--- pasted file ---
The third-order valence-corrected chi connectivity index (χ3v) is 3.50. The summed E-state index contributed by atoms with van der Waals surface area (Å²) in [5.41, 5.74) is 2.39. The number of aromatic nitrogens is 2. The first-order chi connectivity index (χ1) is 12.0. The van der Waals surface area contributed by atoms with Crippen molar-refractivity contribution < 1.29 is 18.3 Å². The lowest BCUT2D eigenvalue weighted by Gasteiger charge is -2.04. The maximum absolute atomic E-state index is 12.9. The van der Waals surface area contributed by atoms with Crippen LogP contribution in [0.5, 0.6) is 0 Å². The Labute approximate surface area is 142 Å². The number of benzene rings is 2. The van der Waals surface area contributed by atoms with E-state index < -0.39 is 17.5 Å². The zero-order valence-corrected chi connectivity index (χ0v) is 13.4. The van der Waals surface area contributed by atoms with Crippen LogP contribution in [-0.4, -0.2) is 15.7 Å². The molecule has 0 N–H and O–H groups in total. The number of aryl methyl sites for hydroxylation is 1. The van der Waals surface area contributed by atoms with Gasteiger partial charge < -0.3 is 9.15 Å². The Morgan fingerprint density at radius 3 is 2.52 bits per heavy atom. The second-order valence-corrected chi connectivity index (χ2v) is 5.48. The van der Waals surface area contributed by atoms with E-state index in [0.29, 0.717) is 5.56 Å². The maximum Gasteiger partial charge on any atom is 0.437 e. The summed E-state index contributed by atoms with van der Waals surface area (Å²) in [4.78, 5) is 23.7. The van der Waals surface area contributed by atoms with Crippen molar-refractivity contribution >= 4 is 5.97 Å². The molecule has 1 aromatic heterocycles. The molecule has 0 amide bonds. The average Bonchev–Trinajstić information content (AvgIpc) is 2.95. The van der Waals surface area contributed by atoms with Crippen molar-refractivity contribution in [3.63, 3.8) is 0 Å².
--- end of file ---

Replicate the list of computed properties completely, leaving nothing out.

The third-order valence-corrected chi connectivity index (χ3v) is 3.50. The summed E-state index contributed by atoms with van der Waals surface area (Å²) in [5.41, 5.74) is 2.39. The number of aromatic nitrogens is 2. The first-order chi connectivity index (χ1) is 12.0. The van der Waals surface area contributed by atoms with Crippen molar-refractivity contribution < 1.29 is 18.3 Å². The lowest BCUT2D eigenvalue weighted by Gasteiger charge is -2.04. The maximum absolute atomic E-state index is 12.9. The van der Waals surface area contributed by atoms with Crippen LogP contribution in [0.5, 0.6) is 0 Å². The Labute approximate surface area is 142 Å². The number of benzene rings is 2. The van der Waals surface area contributed by atoms with E-state index < -0.39 is 17.5 Å². The zero-order valence-corrected chi connectivity index (χ0v) is 13.4. The van der Waals surface area contributed by atoms with Crippen LogP contribution in [-0.4, -0.2) is 15.7 Å². The molecule has 0 N–H and O–H groups in total. The number of aryl methyl sites for hydroxylation is 1. The van der Waals surface area contributed by atoms with Gasteiger partial charge < -0.3 is 9.15 Å². The Morgan fingerprint density at radius 3 is 2.52 bits per heavy atom. The second-order valence-corrected chi connectivity index (χ2v) is 5.48. The van der Waals surface area contributed by atoms with E-state index in [0.29, 0.717) is 5.56 Å². The maximum Gasteiger partial charge on any atom is 0.437 e. The summed E-state index contributed by atoms with van der Waals surface area (Å²) in [4.78, 5) is 23.7. The van der Waals surface area contributed by atoms with Crippen molar-refractivity contribution >= 4 is 5.97 Å². The molecule has 1 aromatic heterocycles. The molecule has 0 amide bonds. The average Bonchev–Trinajstić information content (AvgIpc) is 2.95. The van der Waals surface area contributed by atoms with Crippen molar-refractivity contribution in [3.63, 3.8) is 0 Å².